I heard a French captain say he would never again set a time for the war to be over as he had been fooled so often already. Others have it down to three and four and even one month! I think it will be some time next summer, if it is not over in three months. Nobody that I've talked with expects to reach Berlin. They seem to think the Boche will give in, and the Allies will dictate terms which will be accepted, before then. How true their judgment is I can not tell. For myself, if an extra six months or a year will take us to the lair of the beast, I am for going there and destroying his nest.

Dwight Humphrey Fee, of Canonsburg, Pa., now in Flanders, confesses that while he doesn't "yearn for blood," nevertheless he'll be glad when his section "moves up." His letter was written not long before American troops in Flanders took Voormeezle and "moved up" in other localities.

To the British "Tommy" Private Fee pays a feeling and spontaneous tribute, the sort of tribute that he seems to feel may be needed in certain American quarters. He writes:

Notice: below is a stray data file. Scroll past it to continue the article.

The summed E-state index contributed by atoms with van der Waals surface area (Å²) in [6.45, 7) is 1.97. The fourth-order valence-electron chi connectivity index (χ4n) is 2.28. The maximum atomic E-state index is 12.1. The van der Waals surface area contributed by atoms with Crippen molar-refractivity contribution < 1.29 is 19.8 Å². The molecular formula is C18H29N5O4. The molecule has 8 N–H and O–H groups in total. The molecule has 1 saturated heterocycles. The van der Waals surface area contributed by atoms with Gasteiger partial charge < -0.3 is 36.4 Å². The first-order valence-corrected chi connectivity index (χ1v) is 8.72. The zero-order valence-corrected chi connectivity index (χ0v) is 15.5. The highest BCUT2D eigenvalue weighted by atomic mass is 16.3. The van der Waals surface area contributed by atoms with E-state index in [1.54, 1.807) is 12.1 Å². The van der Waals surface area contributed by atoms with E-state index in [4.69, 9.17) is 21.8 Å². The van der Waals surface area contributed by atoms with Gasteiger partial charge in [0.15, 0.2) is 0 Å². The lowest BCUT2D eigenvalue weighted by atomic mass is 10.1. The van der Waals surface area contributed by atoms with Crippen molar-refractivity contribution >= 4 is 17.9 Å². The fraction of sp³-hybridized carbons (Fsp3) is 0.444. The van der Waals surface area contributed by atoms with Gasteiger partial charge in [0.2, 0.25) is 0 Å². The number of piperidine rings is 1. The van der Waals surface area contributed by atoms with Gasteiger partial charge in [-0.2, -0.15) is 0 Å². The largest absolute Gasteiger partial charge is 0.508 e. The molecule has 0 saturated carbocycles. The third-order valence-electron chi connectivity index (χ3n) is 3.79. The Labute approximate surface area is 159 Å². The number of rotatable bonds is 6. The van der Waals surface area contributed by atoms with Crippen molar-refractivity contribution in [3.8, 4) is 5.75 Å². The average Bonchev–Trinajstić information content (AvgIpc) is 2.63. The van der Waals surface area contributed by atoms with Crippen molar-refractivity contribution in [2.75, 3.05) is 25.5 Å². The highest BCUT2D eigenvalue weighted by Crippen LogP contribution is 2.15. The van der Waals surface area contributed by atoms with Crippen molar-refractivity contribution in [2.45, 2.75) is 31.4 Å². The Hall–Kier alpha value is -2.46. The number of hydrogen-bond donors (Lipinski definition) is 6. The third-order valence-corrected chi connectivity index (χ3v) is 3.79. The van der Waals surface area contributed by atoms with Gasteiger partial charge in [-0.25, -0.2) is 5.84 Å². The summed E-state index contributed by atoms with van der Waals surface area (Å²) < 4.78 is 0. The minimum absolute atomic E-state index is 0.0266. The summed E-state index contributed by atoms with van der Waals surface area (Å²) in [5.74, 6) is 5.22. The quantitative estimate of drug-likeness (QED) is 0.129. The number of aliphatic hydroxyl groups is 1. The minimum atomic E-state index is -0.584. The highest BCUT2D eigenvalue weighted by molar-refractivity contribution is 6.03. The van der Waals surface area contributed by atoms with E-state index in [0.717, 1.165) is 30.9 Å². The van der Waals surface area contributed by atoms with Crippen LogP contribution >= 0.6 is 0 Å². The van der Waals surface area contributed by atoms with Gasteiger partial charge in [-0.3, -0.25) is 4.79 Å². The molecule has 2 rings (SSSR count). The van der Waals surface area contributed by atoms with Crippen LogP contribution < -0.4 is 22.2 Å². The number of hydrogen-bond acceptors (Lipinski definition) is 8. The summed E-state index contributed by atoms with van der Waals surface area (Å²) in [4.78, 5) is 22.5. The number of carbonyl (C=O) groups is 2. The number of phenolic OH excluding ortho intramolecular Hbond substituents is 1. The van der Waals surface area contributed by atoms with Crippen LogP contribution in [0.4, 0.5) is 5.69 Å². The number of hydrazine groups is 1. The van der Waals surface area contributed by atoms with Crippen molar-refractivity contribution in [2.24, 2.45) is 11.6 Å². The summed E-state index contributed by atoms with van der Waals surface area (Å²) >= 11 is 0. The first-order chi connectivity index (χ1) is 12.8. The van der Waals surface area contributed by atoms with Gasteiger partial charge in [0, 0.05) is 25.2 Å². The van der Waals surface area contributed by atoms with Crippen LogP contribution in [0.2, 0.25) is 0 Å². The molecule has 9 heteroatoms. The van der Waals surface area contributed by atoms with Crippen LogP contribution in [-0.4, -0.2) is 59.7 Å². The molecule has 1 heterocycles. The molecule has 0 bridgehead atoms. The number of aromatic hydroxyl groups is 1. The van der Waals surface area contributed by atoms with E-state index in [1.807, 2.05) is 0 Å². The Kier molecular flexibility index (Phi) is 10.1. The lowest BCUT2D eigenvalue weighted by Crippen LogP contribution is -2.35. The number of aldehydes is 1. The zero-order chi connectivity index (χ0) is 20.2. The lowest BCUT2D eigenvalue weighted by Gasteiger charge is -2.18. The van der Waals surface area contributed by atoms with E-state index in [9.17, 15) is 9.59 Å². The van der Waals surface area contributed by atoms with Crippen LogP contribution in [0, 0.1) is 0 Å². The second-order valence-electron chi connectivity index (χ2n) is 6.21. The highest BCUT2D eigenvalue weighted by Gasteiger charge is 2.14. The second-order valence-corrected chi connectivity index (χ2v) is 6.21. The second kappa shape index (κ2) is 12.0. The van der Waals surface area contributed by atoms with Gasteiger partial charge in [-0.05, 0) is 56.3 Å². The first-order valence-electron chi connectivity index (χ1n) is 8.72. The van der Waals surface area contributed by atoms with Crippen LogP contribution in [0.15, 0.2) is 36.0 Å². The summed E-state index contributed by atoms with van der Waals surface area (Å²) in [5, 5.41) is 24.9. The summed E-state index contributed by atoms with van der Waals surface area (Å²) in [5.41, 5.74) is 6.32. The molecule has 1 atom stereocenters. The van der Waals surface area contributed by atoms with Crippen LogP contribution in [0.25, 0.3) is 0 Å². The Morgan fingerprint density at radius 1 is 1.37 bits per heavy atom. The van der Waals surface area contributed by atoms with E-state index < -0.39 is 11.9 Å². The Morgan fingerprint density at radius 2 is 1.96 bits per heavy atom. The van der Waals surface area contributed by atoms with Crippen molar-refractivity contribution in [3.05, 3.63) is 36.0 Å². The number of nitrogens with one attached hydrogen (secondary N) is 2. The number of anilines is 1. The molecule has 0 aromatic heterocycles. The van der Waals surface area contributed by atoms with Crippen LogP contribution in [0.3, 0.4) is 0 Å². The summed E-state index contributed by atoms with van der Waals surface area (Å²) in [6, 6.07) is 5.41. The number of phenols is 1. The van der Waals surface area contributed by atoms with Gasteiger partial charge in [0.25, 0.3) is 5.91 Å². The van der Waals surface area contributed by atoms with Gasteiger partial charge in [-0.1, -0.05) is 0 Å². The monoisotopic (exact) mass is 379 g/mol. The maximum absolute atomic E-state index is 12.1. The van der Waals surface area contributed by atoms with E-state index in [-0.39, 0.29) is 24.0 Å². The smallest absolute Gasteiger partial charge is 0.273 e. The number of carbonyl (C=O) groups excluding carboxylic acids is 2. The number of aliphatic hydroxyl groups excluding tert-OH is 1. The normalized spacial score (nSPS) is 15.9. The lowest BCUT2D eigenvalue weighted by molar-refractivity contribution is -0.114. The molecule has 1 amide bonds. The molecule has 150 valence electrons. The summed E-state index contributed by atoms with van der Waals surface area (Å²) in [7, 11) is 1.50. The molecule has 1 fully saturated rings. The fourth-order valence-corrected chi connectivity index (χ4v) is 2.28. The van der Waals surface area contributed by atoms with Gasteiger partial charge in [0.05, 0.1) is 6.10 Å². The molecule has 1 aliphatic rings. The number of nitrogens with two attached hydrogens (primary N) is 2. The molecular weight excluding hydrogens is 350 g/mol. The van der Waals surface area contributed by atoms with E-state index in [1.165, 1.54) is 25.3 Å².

Resent any slurs on British troops just as quickly as you would resent an insult to ours. Tell their critics to go up the line and see for themselves. The spirit, the brotherliness, the unselfishness, the kindliness, and the quiet courage of these British lads are things to be admired, no matter what some one "has heard." No matter what misguided British statesmen have done in the past, or may do in the future, T. Atkins, of whatever shire, of whatever station in life, is a gentleman up the line. And the Jocks-I doubt if the Jocks have superiors.